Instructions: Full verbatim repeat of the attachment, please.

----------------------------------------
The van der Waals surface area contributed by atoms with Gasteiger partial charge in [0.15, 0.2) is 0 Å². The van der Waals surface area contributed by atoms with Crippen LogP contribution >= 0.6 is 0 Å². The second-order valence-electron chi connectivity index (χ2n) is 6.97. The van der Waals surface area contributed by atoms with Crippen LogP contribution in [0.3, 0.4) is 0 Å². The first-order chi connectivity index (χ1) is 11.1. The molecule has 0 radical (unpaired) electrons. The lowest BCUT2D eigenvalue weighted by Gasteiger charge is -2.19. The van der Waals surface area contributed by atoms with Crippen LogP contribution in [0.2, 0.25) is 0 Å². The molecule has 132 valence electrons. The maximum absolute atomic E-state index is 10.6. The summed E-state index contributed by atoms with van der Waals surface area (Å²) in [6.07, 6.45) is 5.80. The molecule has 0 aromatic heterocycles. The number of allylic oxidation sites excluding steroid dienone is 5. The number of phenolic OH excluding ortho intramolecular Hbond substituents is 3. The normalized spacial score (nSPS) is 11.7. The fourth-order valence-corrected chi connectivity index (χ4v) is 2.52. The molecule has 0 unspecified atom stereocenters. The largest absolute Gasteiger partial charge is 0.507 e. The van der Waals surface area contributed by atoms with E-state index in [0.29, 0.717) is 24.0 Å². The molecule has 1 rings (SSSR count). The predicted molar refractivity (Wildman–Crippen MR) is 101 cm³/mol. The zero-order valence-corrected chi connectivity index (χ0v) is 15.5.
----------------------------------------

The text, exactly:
The van der Waals surface area contributed by atoms with Gasteiger partial charge in [0.15, 0.2) is 0 Å². The van der Waals surface area contributed by atoms with Crippen LogP contribution >= 0.6 is 0 Å². The second-order valence-electron chi connectivity index (χ2n) is 6.97. The van der Waals surface area contributed by atoms with Crippen LogP contribution in [0.3, 0.4) is 0 Å². The first-order chi connectivity index (χ1) is 11.1. The molecule has 0 radical (unpaired) electrons. The lowest BCUT2D eigenvalue weighted by Gasteiger charge is -2.19. The van der Waals surface area contributed by atoms with Crippen LogP contribution in [0.2, 0.25) is 0 Å². The molecule has 132 valence electrons. The maximum absolute atomic E-state index is 10.6. The summed E-state index contributed by atoms with van der Waals surface area (Å²) in [6.07, 6.45) is 5.80. The molecule has 0 aromatic heterocycles. The number of allylic oxidation sites excluding steroid dienone is 5. The number of phenolic OH excluding ortho intramolecular Hbond substituents is 3. The normalized spacial score (nSPS) is 11.7. The fourth-order valence-corrected chi connectivity index (χ4v) is 2.52. The molecule has 0 unspecified atom stereocenters. The largest absolute Gasteiger partial charge is 0.507 e. The van der Waals surface area contributed by atoms with E-state index in [0.29, 0.717) is 24.0 Å². The molecule has 1 rings (SSSR count). The predicted molar refractivity (Wildman–Crippen MR) is 101 cm³/mol. The zero-order valence-corrected chi connectivity index (χ0v) is 15.5.